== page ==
To Die For (1995)

Nicole Kidman stars in Gus Van Sant’s tabloids-obsessed erotic thriller To Die For as a local cable Weather Girl from the suburbs who cons metalhead teenage dirtbags into murdering her husband. It is maybe the most purely 90s Movie I’ve caught up with since the 90s ended, having blindly stumbled upon it as a recent thrift store purchase because I dug Kidman’s lewk on the poster. Her costars include Ultra 90s sitcom performers Wayne Knight (Seinfeld), Kurtwood Smith (That 70s Show), George Segal (Just Shoot Me!), and the never-less-than-stellar Illeana Douglas (who had at least one guest spot on any TV show you can name) among Van Sant’s usual movie-star caliber cast of players. Arriving just one year after Pulp Fiction, it experiments with the scrambled timeline messiness that became inescapably popular in a post-Tarantino world, applying it to the Joe Eszterhaz era erotic thriller, as defined by 90s titles like Showgirls & Basic Instinct. Danny Elfmann provided the score, which can’t help but recall the 90s suburbia fantasy worlds he helped establish for Tim Burton in titles like Edward Scissorhands & Beetlejuice (which spilled over into the decade in its animated Saturday Morning Cartoon form). The only way To Die For could be more quintessentially 90s is if it were Clueless and, even then, both films share their casting of Dan Hedaya as a disgruntled dad.

Beyond its immersion in contemporary aesthetics & personae, To Die For is distinctly 90s on a philosophical level in its bottomless appetite for tabloid sensationalism. Vanity Fair dubbed the 90s to be The Tabloid Decade in its 1999 retrospective on how news media had changed over those ten years (which makes sense given that it was the decade when the O.J. Simpson trial kicked off the 24-hour News Cycle, bringing tabloid journalism into every American’s living room on a round-the-clock routine). Energized by that growing cultural obsession with Celebrity Criminals, Nicole Kidman plays a tabloid superstar who recalls archetypes of the era like Lorena Bobbitt, Patsy Ramsey, and Tonya Harding (which makes it fitting that I, Tonya later copied from this movie wholesale and turned every last interesting thing about it into a tactless embarrassment). The novel Buck Henry adapted his screenplay from was even “loosely” based on a real-life tabloid sensation: Pamela Smart, a New Hampshire high school employee who really did seduce her school’s least respected teens into murdering her husband. Although Smart was not a Weather Girl in real life, contemporary audiences still would have recognized the iconography of her crime from the supermarket magazine racks and instantly known where this story is headed, so Henry & Van Sant waste no time taking them there. The movie begins with Kidman being mobbed by paparazzi at her husband’s funeral. Her fame is then projected on tabloid magazine-inspired opening credits so intensely up-close that they resemble a Roy Lichtenstein print in motion. A fictional headline that reads “Sex, Violence, and the Weather” could have served as an alternate title if Van Sant really wanted to commit to this sadistic tabloid obsessiveness (it’s what the Lifetime Channel version of the movie would have done, anyway), but we still get the point without him going there.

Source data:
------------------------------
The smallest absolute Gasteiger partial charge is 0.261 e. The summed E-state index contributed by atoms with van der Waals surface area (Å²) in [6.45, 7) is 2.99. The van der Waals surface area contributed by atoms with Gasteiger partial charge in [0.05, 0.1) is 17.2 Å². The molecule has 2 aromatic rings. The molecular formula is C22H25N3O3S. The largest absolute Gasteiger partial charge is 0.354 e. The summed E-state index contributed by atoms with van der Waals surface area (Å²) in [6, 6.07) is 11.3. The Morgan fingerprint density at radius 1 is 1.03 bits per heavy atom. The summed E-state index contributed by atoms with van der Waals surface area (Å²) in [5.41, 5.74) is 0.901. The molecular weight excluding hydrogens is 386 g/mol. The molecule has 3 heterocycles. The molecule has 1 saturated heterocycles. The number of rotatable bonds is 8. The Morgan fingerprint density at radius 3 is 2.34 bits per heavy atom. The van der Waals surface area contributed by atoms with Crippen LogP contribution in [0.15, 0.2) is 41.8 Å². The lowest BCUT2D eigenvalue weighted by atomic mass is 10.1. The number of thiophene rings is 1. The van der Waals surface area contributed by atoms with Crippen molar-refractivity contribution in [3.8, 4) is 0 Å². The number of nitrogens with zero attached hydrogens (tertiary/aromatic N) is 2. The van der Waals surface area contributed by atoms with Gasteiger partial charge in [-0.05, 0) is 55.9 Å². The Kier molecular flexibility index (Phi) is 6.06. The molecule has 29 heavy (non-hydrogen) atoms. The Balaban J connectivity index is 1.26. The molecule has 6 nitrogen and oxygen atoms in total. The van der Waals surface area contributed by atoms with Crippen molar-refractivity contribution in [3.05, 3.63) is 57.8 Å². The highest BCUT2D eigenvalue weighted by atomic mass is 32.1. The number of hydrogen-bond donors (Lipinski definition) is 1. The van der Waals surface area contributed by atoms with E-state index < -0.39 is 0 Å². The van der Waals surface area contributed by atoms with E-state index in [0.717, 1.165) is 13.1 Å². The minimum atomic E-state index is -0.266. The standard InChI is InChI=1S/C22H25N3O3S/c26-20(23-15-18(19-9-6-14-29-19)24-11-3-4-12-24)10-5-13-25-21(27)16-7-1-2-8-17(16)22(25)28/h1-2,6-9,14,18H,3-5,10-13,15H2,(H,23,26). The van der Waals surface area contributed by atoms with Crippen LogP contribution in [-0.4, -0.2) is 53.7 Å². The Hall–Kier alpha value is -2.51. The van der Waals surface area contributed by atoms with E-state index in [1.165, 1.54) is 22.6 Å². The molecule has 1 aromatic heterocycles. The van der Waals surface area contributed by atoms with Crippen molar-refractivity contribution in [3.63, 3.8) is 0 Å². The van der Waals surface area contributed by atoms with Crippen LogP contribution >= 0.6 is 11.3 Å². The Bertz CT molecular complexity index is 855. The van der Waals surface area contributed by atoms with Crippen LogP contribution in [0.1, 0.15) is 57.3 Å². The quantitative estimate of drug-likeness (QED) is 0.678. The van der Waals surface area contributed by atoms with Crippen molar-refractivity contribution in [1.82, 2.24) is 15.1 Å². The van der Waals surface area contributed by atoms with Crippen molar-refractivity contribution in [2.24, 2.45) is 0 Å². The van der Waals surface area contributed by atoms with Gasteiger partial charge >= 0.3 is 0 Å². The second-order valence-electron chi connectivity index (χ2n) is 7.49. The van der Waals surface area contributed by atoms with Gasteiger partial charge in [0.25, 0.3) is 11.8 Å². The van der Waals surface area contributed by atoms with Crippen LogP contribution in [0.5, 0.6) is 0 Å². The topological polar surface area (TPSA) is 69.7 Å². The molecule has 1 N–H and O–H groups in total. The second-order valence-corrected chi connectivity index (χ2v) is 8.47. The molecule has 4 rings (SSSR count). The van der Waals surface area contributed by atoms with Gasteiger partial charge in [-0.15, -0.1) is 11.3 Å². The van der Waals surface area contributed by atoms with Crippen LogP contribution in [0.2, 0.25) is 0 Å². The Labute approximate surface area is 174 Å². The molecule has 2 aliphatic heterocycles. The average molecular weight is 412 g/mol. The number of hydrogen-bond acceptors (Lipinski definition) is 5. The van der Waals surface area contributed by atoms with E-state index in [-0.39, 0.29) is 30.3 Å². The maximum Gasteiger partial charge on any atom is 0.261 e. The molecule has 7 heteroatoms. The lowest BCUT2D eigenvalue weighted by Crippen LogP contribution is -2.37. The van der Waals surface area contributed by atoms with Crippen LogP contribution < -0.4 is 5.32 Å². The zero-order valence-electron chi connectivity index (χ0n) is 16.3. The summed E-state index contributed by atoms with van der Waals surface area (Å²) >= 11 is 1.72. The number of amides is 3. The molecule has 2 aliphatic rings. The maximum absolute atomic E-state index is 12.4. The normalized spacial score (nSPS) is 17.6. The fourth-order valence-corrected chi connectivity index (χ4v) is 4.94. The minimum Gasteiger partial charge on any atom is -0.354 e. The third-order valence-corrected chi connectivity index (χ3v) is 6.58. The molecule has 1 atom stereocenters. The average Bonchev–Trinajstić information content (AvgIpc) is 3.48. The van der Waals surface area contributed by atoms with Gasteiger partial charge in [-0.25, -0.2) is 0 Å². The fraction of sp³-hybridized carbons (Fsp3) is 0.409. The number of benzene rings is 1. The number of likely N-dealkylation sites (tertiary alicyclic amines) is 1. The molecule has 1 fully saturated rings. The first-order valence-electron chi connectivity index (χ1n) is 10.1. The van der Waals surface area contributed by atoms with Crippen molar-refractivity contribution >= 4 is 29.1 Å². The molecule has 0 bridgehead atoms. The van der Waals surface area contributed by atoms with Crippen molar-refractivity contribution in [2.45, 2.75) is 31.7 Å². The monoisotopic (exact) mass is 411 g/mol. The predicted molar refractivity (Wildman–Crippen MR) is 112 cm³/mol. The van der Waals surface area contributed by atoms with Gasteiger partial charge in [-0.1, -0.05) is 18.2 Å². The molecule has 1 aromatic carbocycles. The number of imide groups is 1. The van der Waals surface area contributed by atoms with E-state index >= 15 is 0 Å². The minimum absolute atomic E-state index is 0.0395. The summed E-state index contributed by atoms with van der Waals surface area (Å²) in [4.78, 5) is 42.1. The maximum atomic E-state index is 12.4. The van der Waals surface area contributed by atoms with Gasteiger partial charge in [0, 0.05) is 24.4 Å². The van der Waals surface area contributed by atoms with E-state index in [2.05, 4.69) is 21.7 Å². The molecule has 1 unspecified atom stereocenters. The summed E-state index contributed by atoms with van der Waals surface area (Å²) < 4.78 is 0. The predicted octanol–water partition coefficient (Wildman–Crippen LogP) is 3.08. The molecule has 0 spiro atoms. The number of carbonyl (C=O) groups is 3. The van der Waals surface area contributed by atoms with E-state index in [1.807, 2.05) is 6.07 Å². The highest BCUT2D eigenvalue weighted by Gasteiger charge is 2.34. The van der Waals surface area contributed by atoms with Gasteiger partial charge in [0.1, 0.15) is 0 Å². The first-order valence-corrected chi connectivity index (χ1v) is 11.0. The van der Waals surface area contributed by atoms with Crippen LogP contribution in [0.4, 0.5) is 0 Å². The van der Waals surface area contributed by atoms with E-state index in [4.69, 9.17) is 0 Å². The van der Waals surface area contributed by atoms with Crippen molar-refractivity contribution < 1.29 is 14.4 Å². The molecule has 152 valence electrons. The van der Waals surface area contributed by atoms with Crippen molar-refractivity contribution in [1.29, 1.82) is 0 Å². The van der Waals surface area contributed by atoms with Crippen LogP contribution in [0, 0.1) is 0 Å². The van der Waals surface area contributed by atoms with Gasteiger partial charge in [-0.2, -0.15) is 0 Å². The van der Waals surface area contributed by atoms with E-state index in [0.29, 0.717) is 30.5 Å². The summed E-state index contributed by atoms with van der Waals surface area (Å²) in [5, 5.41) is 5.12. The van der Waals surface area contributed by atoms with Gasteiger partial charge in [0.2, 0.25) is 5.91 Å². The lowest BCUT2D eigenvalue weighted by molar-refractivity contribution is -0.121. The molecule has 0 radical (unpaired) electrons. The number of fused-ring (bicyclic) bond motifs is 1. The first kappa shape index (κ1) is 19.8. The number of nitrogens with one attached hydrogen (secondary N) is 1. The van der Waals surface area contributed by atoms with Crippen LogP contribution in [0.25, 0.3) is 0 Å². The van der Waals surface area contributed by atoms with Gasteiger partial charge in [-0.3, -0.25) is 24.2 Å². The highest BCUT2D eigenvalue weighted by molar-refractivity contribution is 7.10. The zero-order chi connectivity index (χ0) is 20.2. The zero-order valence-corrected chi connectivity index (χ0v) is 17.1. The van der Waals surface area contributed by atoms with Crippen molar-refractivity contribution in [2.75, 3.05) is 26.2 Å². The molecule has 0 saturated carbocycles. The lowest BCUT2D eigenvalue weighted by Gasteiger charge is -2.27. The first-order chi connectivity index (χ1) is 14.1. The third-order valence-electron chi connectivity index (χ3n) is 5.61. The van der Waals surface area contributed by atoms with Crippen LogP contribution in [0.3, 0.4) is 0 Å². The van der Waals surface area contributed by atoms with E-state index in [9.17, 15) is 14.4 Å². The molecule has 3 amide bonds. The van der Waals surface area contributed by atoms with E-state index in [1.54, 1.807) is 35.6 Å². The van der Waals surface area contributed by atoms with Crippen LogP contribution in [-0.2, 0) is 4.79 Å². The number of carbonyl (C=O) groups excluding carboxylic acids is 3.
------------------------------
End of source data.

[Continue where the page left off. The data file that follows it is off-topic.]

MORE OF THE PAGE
Since the Pamela Smart story was already familiar to the point where it was practically a modern folktale, To Die For is less about the surprise of her life’s twists than it is about the alluring idiosyncrasies of her character. Kidman’s persona in the film feels like a Mainstream Hollywood mutation of the fame-seeking anti-heroines of John Waters’s oeuvre: Pink Flamingos‘s Babs Johnson, Female Trouble‘s Dawn Davenport, Cecil B. Demented‘s Honey Whitlock, etc. She is desperate to be a famous TV personality at any cost. At first, her path to achieving that dream seems to be exhibiting her bombshell good looks on a local cable network’s news show as their eye-candy Weather Girl. Murdering her husband was only a necessary insurance measure, since he disapproved of her leveraging that gig into bigger opportunities that might have come along – preferring that she settle for becoming a stay-at-home mother instead. It turns out, though, that the murder itself was a much quicker path to televised fame. There’s a noticeable thrill that lights up her eyes once she realizes that the world’s attention is glued to her misdeeds on the screen (and on supermarket magazine racks). By 1995, neither celebrating nor satirizing the attention-seeking narcissism of tabloid-friendly criminals were especially novel; Waters alone was nine features deep on the topic with Serial Mom the year before. Still, the specific textures of Smart’s bizarre circumstances, Kidman’s sweetly cruel performance, and Van Sant’s playfully ironic (and, frankly, patronizing) tone make the film a sadistic delight.